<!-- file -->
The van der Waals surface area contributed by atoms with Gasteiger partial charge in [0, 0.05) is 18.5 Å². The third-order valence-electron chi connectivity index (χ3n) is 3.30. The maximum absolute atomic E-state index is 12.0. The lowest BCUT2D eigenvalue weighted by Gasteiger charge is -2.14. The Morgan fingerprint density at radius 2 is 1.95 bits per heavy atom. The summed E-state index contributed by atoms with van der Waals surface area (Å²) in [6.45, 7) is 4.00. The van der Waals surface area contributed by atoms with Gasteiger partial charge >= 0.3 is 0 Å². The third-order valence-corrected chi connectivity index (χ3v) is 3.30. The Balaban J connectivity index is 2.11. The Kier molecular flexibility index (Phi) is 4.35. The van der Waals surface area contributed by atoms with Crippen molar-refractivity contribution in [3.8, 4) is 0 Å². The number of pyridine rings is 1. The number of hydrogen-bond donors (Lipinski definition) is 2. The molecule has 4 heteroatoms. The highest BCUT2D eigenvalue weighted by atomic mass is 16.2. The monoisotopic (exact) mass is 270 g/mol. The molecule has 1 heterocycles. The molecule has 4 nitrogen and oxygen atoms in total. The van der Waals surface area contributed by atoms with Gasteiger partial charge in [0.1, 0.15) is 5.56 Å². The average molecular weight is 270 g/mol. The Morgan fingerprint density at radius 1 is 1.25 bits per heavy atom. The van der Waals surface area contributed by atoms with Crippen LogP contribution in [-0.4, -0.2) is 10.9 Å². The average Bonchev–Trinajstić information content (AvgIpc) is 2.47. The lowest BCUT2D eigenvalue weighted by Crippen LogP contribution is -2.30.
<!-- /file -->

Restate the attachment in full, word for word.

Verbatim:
The van der Waals surface area contributed by atoms with Gasteiger partial charge in [0, 0.05) is 18.5 Å². The third-order valence-electron chi connectivity index (χ3n) is 3.30. The maximum absolute atomic E-state index is 12.0. The lowest BCUT2D eigenvalue weighted by Gasteiger charge is -2.14. The Morgan fingerprint density at radius 2 is 1.95 bits per heavy atom. The summed E-state index contributed by atoms with van der Waals surface area (Å²) in [6.45, 7) is 4.00. The van der Waals surface area contributed by atoms with Gasteiger partial charge >= 0.3 is 0 Å². The third-order valence-corrected chi connectivity index (χ3v) is 3.30. The Balaban J connectivity index is 2.11. The Kier molecular flexibility index (Phi) is 4.35. The van der Waals surface area contributed by atoms with Crippen molar-refractivity contribution in [3.8, 4) is 0 Å². The number of pyridine rings is 1. The number of hydrogen-bond donors (Lipinski definition) is 2. The molecule has 4 heteroatoms. The highest BCUT2D eigenvalue weighted by atomic mass is 16.2. The monoisotopic (exact) mass is 270 g/mol. The molecule has 1 heterocycles. The molecule has 4 nitrogen and oxygen atoms in total. The van der Waals surface area contributed by atoms with Gasteiger partial charge in [0.1, 0.15) is 5.56 Å². The average molecular weight is 270 g/mol. The Morgan fingerprint density at radius 1 is 1.25 bits per heavy atom. The van der Waals surface area contributed by atoms with Crippen LogP contribution in [-0.4, -0.2) is 10.9 Å². The average Bonchev–Trinajstić information content (AvgIpc) is 2.47. The lowest BCUT2D eigenvalue weighted by Crippen LogP contribution is -2.30.